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Your phone and its associated number are always with you, and only you, so it makes sense that a text message sent to you is a solid secondary method for authenticating a login. But savvy tech users know this method of verification is rife for exploitation: SIM jacking, SS7 attacks, and other hacking methods are now common. A recent investigation showed that it’s possible to perform similar attacks with readily-available marketing tools, with the victim none the wiser.
Vice columnist Joseph Cox paid a semi-anonymous hacker going by “Lucky225” to try and gain access to his identity. Lucky came back with results almost immediately, logging in to Cox’s social media accounts on WhatsApp, Postmates, and Bumble, among others, using the common text message two factor authentication method. But unlike a conventional SIM jack attack, in which a hacker uses social engineering and other subtle methods to gain control of a victim’s number and leave their genuine phone without access to it, Lucky managed to rerout Cox’s number and incoming text messages while his phone remained operational. Cox hadn’t realized he was missing text messages until he was told.
This method used a commercial service called Sakari. It’s a legitimate business that forwards one’s text messages to a different device, aimed primarily at companies that want to use the SMS system for customer contact or marketing. Lucky submitted a phony Letter of Authorization indicating that they were the owner Cox’s phone number, along with $16 payment for the cheapest tier of Sakari service. That’s all it took for the researching hacker to re-route all of Cox’s incoming text messages to their hardware, leaving Cox in the dark, with a phone and connected accounts that didn’t show any signs of tampering.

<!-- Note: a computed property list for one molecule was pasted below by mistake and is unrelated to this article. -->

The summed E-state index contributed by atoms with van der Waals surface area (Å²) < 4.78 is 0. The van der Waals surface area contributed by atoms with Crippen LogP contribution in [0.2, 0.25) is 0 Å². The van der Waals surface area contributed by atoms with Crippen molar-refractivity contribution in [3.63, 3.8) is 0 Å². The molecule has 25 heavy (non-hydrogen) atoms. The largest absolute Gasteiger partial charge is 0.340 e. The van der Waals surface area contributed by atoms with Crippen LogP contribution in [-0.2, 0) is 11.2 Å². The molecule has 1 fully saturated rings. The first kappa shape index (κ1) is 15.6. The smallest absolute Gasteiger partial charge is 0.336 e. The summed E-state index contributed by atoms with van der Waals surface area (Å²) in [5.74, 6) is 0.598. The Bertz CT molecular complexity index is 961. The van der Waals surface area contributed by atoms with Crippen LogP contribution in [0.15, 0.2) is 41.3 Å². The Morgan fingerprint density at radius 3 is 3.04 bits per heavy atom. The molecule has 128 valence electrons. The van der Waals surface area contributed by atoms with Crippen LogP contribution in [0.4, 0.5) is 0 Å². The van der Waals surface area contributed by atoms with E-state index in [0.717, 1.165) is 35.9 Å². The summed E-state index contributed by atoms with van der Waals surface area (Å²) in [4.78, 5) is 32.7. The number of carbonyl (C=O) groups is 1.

Sakari is only one of a wide range of companies that offer similar services. Sakari uses a separate company, Bandwidth, which then connects with a third company, NetNumber, which operates the Override Service Registry, partnering with major carriers to allow forwarding and rerouting of text messages. All of these various services have legitimate uses, and using them for hacking is against their terms of service. Several companies and the CTIA are quoted in the Vice article as taking steps to protect against similar attacks, but specific methods aren’t outlined.
The extent to which this SMS rerouting technique is being used in the wild is not known. A representative of Okey Systems, which employs Lucky225, says it’s “absolutely” happening, and at least one company that offers similar services to Sakari says it’s stopped suspected fraud activity before. Lucky225 published their own article on Medium detailing the technical aspects of the white hat attack, and urging users not to rely on SMS for two factor authentication. Okey offers a monitoring service that says it can detect this specific method of rerouting.
If you’re concerned about something similar happening to you, there are ways to get around it. You can use a system besides text messages for two factor authentication, such as a physical security key or an authenticator app. (Of course, even those aren’t entirely safe from attack.) But plenty of social media and other companies have come to rely on basic SMS and email as a standard and presumably safe method, and don’t offer more sophisticated alternatives.
AT&T, T-Mobile, and Verizon close security holes
According to a report from Vice, major carriers have closed the security vulnerability that Lucky225 used in their demonstration. This will close off some of the functionality that companies like Sakari were using in legitimate ways, but it makes numbers on said carriers measurably safer for pretty much everyone. Aerialink, yet another message forwarding company, claims that AT&T, T-Mobile, and Verizon have all reclaimed numbers using the overwritten numbers that could have been exploited in the same way.
The carriers, as well as the FCC and the CTIA, did not respond to inquiries. Presumably all of them are taking steps to mitigate the exposed vulnerabilities.